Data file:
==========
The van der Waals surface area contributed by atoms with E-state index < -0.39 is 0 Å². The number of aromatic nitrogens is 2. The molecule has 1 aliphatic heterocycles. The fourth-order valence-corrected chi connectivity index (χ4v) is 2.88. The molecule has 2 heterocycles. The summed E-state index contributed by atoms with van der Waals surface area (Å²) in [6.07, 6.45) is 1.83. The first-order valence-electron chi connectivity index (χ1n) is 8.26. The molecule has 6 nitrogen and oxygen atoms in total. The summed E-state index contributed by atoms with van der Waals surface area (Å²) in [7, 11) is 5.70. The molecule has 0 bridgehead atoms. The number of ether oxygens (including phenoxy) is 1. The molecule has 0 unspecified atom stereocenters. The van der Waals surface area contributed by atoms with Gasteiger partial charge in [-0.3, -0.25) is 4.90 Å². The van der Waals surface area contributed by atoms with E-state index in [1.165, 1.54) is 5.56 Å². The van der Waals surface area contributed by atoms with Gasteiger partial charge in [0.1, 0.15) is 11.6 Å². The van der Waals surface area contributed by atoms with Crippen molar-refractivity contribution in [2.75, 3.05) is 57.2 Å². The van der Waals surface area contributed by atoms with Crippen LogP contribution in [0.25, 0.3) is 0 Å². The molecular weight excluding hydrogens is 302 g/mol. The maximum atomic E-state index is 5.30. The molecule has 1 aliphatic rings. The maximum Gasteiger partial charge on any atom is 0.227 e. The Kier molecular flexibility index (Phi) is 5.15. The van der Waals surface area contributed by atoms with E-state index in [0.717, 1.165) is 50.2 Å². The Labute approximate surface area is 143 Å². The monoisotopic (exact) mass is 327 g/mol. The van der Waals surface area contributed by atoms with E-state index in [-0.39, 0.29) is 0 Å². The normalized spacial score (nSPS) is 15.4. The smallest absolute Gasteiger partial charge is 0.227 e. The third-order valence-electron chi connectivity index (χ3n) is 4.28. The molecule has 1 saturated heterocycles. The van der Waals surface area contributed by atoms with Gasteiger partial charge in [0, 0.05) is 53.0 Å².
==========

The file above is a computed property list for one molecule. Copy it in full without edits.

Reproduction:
The van der Waals surface area contributed by atoms with E-state index < -0.39 is 0 Å². The number of aromatic nitrogens is 2. The molecule has 1 aliphatic heterocycles. The fourth-order valence-corrected chi connectivity index (χ4v) is 2.88. The molecule has 2 heterocycles. The summed E-state index contributed by atoms with van der Waals surface area (Å²) in [6.07, 6.45) is 1.83. The first-order valence-electron chi connectivity index (χ1n) is 8.26. The molecule has 6 nitrogen and oxygen atoms in total. The summed E-state index contributed by atoms with van der Waals surface area (Å²) in [7, 11) is 5.70. The molecule has 0 bridgehead atoms. The number of ether oxygens (including phenoxy) is 1. The molecule has 0 unspecified atom stereocenters. The van der Waals surface area contributed by atoms with Gasteiger partial charge in [-0.3, -0.25) is 4.90 Å². The van der Waals surface area contributed by atoms with E-state index in [1.165, 1.54) is 5.56 Å². The van der Waals surface area contributed by atoms with Gasteiger partial charge in [0.1, 0.15) is 11.6 Å². The van der Waals surface area contributed by atoms with Crippen molar-refractivity contribution in [2.75, 3.05) is 57.2 Å². The van der Waals surface area contributed by atoms with Crippen LogP contribution in [0.25, 0.3) is 0 Å². The molecular weight excluding hydrogens is 302 g/mol. The maximum atomic E-state index is 5.30. The molecule has 1 aliphatic rings. The maximum Gasteiger partial charge on any atom is 0.227 e. The Kier molecular flexibility index (Phi) is 5.15. The van der Waals surface area contributed by atoms with E-state index in [0.717, 1.165) is 50.2 Å². The Labute approximate surface area is 143 Å². The monoisotopic (exact) mass is 327 g/mol. The van der Waals surface area contributed by atoms with E-state index in [-0.39, 0.29) is 0 Å². The normalized spacial score (nSPS) is 15.4. The smallest absolute Gasteiger partial charge is 0.227 e. The third-order valence-electron chi connectivity index (χ3n) is 4.28. The molecule has 1 saturated heterocycles. The van der Waals surface area contributed by atoms with Gasteiger partial charge in [0, 0.05) is 53.0 Å².